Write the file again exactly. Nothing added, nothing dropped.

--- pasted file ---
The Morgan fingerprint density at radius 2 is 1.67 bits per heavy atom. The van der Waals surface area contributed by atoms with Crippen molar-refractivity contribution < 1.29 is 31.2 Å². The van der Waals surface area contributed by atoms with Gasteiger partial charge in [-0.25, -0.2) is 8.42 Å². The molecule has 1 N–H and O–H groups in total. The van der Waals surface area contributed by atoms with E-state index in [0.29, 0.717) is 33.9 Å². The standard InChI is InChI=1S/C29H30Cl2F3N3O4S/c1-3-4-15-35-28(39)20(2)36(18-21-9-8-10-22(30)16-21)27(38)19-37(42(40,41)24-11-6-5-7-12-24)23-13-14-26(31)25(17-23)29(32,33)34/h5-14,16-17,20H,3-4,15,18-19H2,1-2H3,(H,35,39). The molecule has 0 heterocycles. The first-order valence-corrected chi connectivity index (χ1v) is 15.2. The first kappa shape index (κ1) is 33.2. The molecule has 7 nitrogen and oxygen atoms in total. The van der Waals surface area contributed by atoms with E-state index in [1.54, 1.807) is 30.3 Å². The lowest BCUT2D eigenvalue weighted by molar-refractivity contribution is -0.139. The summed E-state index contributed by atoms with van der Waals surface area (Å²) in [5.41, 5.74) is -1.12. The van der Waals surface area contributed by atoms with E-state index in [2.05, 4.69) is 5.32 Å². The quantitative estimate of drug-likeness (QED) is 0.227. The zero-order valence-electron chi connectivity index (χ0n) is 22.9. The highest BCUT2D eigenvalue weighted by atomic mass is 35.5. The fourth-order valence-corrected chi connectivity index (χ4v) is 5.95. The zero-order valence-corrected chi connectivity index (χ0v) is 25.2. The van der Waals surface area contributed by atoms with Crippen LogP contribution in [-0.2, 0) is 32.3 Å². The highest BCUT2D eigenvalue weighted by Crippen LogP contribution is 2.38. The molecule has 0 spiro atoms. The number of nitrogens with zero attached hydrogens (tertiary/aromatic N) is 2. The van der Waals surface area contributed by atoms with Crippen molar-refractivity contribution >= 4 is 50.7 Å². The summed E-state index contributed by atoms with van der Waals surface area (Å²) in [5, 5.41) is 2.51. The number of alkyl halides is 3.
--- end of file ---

The Morgan fingerprint density at radius 2 is 1.67 bits per heavy atom. The van der Waals surface area contributed by atoms with Crippen molar-refractivity contribution < 1.29 is 31.2 Å². The van der Waals surface area contributed by atoms with Gasteiger partial charge in [-0.25, -0.2) is 8.42 Å². The molecule has 1 N–H and O–H groups in total. The van der Waals surface area contributed by atoms with E-state index in [0.29, 0.717) is 33.9 Å². The standard InChI is InChI=1S/C29H30Cl2F3N3O4S/c1-3-4-15-35-28(39)20(2)36(18-21-9-8-10-22(30)16-21)27(38)19-37(42(40,41)24-11-6-5-7-12-24)23-13-14-26(31)25(17-23)29(32,33)34/h5-14,16-17,20H,3-4,15,18-19H2,1-2H3,(H,35,39). The molecule has 0 heterocycles. The first-order valence-corrected chi connectivity index (χ1v) is 15.2. The first kappa shape index (κ1) is 33.2. The molecule has 7 nitrogen and oxygen atoms in total. The van der Waals surface area contributed by atoms with E-state index in [1.54, 1.807) is 30.3 Å². The lowest BCUT2D eigenvalue weighted by molar-refractivity contribution is -0.139. The summed E-state index contributed by atoms with van der Waals surface area (Å²) in [5.41, 5.74) is -1.12. The van der Waals surface area contributed by atoms with E-state index in [2.05, 4.69) is 5.32 Å². The quantitative estimate of drug-likeness (QED) is 0.227. The zero-order valence-electron chi connectivity index (χ0n) is 22.9. The highest BCUT2D eigenvalue weighted by atomic mass is 35.5. The fourth-order valence-corrected chi connectivity index (χ4v) is 5.95. The zero-order valence-corrected chi connectivity index (χ0v) is 25.2. The van der Waals surface area contributed by atoms with Crippen LogP contribution in [-0.2, 0) is 32.3 Å². The highest BCUT2D eigenvalue weighted by Crippen LogP contribution is 2.38. The molecule has 0 spiro atoms. The number of nitrogens with zero attached hydrogens (tertiary/aromatic N) is 2. The van der Waals surface area contributed by atoms with Crippen molar-refractivity contribution >= 4 is 50.7 Å². The summed E-state index contributed by atoms with van der Waals surface area (Å²) in [5, 5.41) is 2.51. The number of alkyl halides is 3.